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B.C. minister defends secrecy over World Cup costs, cites business interests

Lana Popham testified at a budget estimate hearing at the provincial legislature
Vancouver is set to host multiple FIFA World Cup matches in 2026

The NDP cabinet minister responsible for FIFA World Cup 26 in B.C. suggested Tuesday there could be even more costs to the province than B.C. Place Stadium renovations.

Tourism, Arts, Culture and Sport Minister Lana Popham testified at a budget estimate hearing at the provincial legislature amid ongoing questions from reporters and opposition politicians to update the hosting budget.

In early 2023, the province said the City of Vancouver would spend $230 million to host matches in 2026, but outfitting B.C. Place would cost extra.

In June 2022, when FIFA named Vancouver one of the 16 host cities, the province originally estimated $240 million to $260 million in costs, split between stadium operator B.C. Pavilion Corporation and the city.

“Cost estimated did not include provincial essential service costs and other costs associated with maximizing the social and economic benefit of hosting,” Popham said at the committee hearing.

Popham has resisted calls for disclosure of the expected bill to taxpayers after the province’s Feb. 22 budget vaguely stated World Cup matches would be one of the programs funded from the estimated $10.6 billion in contingencies over the next three years. The next week, a report from Toronto’s city hall said its costs had risen more than $80 million to $380 million.

Popham has blamed the delay on the Feb. 4 FIFA announcement of seven matches at B.C. Place between June 13, 2026 and July 7, 2026. Vancouver had been expecting to evenly split 10 matches with Toronto, but FIFA announced in March 2023 that it expanded the U.S./Canada/Mexico-hosted tournament by 24 matches. Seattle and Toronto were each given six matches, but an official with Seattle’s host committee told city councillors there last August that it was planning for as many as eight.

Popham said construction to prepare for FIFA is underway at the B.C. Sports Hall of Fame and food courts, including demolition of some walls.

“Corner club, third-level hospitality space and washroom upgrades and much of that, most likely all of that, will be completed this year,” Popham said.

BC United shadow sport minister Trevor Halford was skeptical because the list of anticipated works for 2026 is longer.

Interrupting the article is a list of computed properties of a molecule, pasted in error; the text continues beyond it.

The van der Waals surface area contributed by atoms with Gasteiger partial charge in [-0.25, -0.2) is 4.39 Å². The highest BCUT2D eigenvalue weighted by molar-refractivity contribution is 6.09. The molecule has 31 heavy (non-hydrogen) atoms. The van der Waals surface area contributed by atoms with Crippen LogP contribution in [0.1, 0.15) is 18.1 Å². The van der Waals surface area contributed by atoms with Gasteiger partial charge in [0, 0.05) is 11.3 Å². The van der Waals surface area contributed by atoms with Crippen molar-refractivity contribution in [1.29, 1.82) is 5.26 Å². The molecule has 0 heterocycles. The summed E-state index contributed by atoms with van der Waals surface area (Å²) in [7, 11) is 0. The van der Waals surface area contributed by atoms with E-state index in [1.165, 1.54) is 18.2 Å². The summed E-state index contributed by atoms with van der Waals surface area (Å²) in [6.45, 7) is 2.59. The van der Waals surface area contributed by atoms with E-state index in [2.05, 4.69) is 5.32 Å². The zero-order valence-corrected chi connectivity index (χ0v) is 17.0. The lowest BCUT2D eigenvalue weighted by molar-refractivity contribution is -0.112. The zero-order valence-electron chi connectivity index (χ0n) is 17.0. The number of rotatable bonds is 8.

“You're talking about putting in new elevators into a 40-year-old concrete building,” Halford said to Popham. “And there's no construction schedule for that. We're talking about VIP suites. We're talking about a new hospitality section on the third floor. And there's no time frame for that. We're 27 months out, and the minister and the premier both committed to at some point giving British Columbians a final cost of what the games are going to be.”

Popham said that the B.C. Place renovation schedule relies on PavCo hiring a construction manager and that any work would not disrupt regular operations. She said FIFA will have exclusive use of the stadium beginning 30 days before the first of match, which means May 13, 2026.

“It's the construction manager's role to refine the capital cost estimates. We're going to wait for that,” Popham said.

“I think I've been on the record many times now stating that we will release the updated numbers as a whole. But we want to make sure that the work is done, so that we have a solid number.”

Popham also said there is no agreement with FIFA to require the province withhold its budget. She denied several times that her Ministry or PavCo has required anyone to sign a non-disclosure agreement.

Meanwhile, BC United shadow tourism minister Ben Stewart asked Popham whether she would commit to releasing any contractual details about the three Taylor Swift Eras Tour concerts coming in December.

“If that contract were to be disclosed, I think it probably would be the last concert we ever had at B.C. Place,” Popham said.

She testified that PavCo is subject to the freedom of information law that requires a public sector organization to keep confidential information that could harm the business interest of a third party.

However, the Office of the Information and Privacy Commissioner has ruled on several occasions that negotiated contracts between PavCo and event promoters must be released to freedom of information applicants.

Despite the wishes of promoters, adjudicators ordered public disclosure of contracts for the FIFA Women’s World Cup Canada 2015 and the 2014 NHL Heritage Classic at B.C. Place Stadium, and the annual TED Conference at the Vancouver Convention Centre.

Both the province and Vancouver city hall are refusing to disclose proposals to and contracts with FIFA.

Seattle city council released its FIFA host city and stadium contracts last August. In January, Santa Clara, Calif., published a censored version of its contract with FIFA.